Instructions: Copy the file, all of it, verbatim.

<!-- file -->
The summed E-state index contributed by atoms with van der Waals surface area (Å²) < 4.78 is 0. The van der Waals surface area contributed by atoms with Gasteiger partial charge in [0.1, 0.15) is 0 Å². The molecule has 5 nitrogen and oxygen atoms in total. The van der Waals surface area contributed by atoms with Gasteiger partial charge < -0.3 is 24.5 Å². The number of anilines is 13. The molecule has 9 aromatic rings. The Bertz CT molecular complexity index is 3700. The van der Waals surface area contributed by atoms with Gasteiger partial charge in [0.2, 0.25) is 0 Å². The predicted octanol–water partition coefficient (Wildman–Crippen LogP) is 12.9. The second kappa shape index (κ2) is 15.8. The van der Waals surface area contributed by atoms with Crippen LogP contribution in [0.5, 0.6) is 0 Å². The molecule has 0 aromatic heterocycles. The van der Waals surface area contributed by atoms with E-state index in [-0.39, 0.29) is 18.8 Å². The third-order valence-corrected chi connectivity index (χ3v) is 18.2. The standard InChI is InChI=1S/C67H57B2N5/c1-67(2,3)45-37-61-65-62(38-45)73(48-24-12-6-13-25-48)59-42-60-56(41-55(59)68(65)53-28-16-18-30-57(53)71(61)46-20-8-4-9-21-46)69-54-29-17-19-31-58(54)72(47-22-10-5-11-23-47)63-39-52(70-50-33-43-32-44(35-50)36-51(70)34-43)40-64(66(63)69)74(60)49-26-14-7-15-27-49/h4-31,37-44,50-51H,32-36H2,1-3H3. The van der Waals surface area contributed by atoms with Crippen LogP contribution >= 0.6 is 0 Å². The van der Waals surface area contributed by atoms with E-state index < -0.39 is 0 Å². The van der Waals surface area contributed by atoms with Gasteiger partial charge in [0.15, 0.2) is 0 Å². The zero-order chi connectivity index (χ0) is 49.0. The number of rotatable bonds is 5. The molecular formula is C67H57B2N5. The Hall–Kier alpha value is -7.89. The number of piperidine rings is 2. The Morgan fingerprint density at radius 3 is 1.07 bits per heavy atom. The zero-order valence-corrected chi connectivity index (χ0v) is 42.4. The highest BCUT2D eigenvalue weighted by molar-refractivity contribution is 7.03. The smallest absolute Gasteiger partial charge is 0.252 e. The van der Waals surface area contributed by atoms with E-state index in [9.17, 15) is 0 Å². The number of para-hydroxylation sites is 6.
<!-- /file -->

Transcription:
The summed E-state index contributed by atoms with van der Waals surface area (Å²) < 4.78 is 0. The van der Waals surface area contributed by atoms with Gasteiger partial charge in [0.1, 0.15) is 0 Å². The molecule has 5 nitrogen and oxygen atoms in total. The van der Waals surface area contributed by atoms with Gasteiger partial charge < -0.3 is 24.5 Å². The number of anilines is 13. The molecule has 9 aromatic rings. The Bertz CT molecular complexity index is 3700. The van der Waals surface area contributed by atoms with Gasteiger partial charge in [0.2, 0.25) is 0 Å². The predicted octanol–water partition coefficient (Wildman–Crippen LogP) is 12.9. The second kappa shape index (κ2) is 15.8. The van der Waals surface area contributed by atoms with Crippen LogP contribution in [0.5, 0.6) is 0 Å². The molecule has 0 aromatic heterocycles. The van der Waals surface area contributed by atoms with E-state index in [-0.39, 0.29) is 18.8 Å². The third-order valence-corrected chi connectivity index (χ3v) is 18.2. The standard InChI is InChI=1S/C67H57B2N5/c1-67(2,3)45-37-61-65-62(38-45)73(48-24-12-6-13-25-48)59-42-60-56(41-55(59)68(65)53-28-16-18-30-57(53)71(61)46-20-8-4-9-21-46)69-54-29-17-19-31-58(54)72(47-22-10-5-11-23-47)63-39-52(70-50-33-43-32-44(35-50)36-51(70)34-43)40-64(66(63)69)74(60)49-26-14-7-15-27-49/h4-31,37-44,50-51H,32-36H2,1-3H3. The van der Waals surface area contributed by atoms with Crippen LogP contribution >= 0.6 is 0 Å². The van der Waals surface area contributed by atoms with E-state index < -0.39 is 0 Å². The van der Waals surface area contributed by atoms with Gasteiger partial charge in [0.15, 0.2) is 0 Å². The zero-order chi connectivity index (χ0) is 49.0. The number of rotatable bonds is 5. The molecular formula is C67H57B2N5. The Hall–Kier alpha value is -7.89. The number of piperidine rings is 2. The Morgan fingerprint density at radius 3 is 1.07 bits per heavy atom. The zero-order valence-corrected chi connectivity index (χ0v) is 42.4. The highest BCUT2D eigenvalue weighted by molar-refractivity contribution is 7.03. The smallest absolute Gasteiger partial charge is 0.252 e. The van der Waals surface area contributed by atoms with E-state index in [9.17, 15) is 0 Å². The number of para-hydroxylation sites is 6.